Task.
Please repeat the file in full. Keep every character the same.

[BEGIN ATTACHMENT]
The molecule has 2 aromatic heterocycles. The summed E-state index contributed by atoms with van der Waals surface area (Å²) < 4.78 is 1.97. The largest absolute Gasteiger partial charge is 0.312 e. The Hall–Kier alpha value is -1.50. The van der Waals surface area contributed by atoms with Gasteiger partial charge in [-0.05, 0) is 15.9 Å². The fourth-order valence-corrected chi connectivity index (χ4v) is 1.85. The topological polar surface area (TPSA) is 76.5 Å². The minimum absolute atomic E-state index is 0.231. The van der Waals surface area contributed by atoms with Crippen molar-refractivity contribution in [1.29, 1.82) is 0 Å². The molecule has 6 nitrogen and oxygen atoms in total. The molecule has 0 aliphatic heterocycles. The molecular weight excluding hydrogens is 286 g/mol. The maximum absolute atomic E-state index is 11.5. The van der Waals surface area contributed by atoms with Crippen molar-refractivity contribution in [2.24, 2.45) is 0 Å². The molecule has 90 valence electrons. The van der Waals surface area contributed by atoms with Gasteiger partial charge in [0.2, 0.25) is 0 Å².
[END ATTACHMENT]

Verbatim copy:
The molecule has 2 aromatic heterocycles. The summed E-state index contributed by atoms with van der Waals surface area (Å²) < 4.78 is 1.97. The largest absolute Gasteiger partial charge is 0.312 e. The Hall–Kier alpha value is -1.50. The van der Waals surface area contributed by atoms with Gasteiger partial charge in [-0.05, 0) is 15.9 Å². The fourth-order valence-corrected chi connectivity index (χ4v) is 1.85. The topological polar surface area (TPSA) is 76.5 Å². The minimum absolute atomic E-state index is 0.231. The van der Waals surface area contributed by atoms with Crippen molar-refractivity contribution in [1.29, 1.82) is 0 Å². The molecule has 6 nitrogen and oxygen atoms in total. The molecule has 0 aliphatic heterocycles. The molecular weight excluding hydrogens is 286 g/mol. The maximum absolute atomic E-state index is 11.5. The van der Waals surface area contributed by atoms with Crippen molar-refractivity contribution in [2.24, 2.45) is 0 Å². The molecule has 90 valence electrons. The van der Waals surface area contributed by atoms with Gasteiger partial charge in [0.2, 0.25) is 0 Å².